Most cultivars of tomato, Lycopersicon esculentum, are sensitive to low (chilling) temperatures (0-15 °C) during seed germination; however, genetic sources of cold (chilling) tolerance have been identified within the related wild species. The purpose of this study was to identify quantitative trait loci (QTLs) that contribute to cold tolerance during germination in tomato using a backcross population of an interspecific cross between a cold-sensitive tomato line (NC84173, recurrent parent) and a L. pimpinellifolium accession (LA 722) that germinates rapidly under low temperatures. A total of 119 BC1 individuals were genotyped for 151 restriction fragment length polymorphism (RFLP) markers and a genetic linkage map was constructed. The parental lines and 119 BC1S1 families (self-pollinated progeny of the BC1 individuals) were evaluated for germination at a low temperature (11 ± 0.5 °C). Germination was scored visually as radicle protrusion at 8 h intervals for 28 consecutive days. Germination response was analyzed by the survival analysis and the times to 25, 50 and 75% germination were calculated. In addition, a germination index (GI) was calculated as the weighted mean of the time from imbibition to germination for each family/line. Two QTL mapping techniques, interval mapping (using MAPMAKER/QTL) and single-point analysis (using QGENE), were used to identify QTLs. The results of both methods were similar and two chromosomal locations (3-5 putative QTLs) with significant effects on low temperature germination were identified. The L. pimpinellifolium accession had favorable QTL alleles on chromosomes 1 and NC84173 had favorable QTL alleles on chromosome 4. The percentage of phenotypic variation explained (PVE) by individual QTLs ranged from 11.9% to 33.4%. Multilocus analysis indicated that the cumulative action of all significant QTLs accounted for 43.8% of the total phenotypic variance. Digenic epistatic interactions were evident between two of the QTL-linked markers and two unlinked markers. Transgressive phenotypes were observed in the direction of cold sensitivity. The results indicate that low temperature germination of tomato seed can be improved by marker-assisted selection.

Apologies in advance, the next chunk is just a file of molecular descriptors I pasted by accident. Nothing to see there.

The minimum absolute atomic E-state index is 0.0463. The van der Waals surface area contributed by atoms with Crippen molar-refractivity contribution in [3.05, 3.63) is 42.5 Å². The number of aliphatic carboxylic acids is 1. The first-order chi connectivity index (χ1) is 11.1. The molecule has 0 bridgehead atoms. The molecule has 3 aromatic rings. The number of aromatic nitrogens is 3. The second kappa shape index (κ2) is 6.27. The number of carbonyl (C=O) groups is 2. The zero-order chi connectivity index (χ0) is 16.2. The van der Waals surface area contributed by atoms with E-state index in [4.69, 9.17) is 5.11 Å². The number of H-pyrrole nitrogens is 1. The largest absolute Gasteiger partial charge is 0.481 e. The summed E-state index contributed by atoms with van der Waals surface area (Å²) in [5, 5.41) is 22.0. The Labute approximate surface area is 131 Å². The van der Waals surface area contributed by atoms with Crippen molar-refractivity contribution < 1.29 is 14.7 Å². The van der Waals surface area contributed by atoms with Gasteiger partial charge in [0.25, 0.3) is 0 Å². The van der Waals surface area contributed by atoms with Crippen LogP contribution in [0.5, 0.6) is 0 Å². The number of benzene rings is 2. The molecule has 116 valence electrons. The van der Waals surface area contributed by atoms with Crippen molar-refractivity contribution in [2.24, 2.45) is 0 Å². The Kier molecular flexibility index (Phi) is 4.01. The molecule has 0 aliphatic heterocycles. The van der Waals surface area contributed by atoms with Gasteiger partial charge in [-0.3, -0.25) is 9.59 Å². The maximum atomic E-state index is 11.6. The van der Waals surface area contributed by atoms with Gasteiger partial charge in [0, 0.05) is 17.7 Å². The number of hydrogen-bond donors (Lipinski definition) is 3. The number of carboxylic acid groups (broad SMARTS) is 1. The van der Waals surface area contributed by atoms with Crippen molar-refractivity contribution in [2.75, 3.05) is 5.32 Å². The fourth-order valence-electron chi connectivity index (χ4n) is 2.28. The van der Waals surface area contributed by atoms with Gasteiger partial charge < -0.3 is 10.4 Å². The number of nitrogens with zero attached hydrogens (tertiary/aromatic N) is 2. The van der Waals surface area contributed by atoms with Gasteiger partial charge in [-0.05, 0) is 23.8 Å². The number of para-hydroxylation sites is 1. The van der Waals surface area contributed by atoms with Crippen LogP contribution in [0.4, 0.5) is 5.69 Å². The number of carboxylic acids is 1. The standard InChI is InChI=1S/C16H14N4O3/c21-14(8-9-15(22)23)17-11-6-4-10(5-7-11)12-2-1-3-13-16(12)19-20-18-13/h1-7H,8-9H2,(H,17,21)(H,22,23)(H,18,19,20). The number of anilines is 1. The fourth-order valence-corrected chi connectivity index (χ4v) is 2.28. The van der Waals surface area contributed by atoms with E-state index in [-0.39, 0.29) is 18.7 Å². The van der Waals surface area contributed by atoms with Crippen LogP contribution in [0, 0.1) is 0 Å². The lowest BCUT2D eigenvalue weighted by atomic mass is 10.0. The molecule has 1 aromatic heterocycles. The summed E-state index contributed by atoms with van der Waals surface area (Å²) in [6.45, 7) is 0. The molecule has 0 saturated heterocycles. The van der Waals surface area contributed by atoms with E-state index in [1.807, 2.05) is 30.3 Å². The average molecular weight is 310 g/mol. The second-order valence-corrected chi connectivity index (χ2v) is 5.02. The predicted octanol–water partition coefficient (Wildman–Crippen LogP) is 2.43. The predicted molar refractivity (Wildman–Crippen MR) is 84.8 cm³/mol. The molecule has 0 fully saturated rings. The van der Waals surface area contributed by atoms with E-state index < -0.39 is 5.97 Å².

All Science Journal Classification (ASJC) codes
- Molecular Biology
- Agronomy and Crop Science
- Plant Science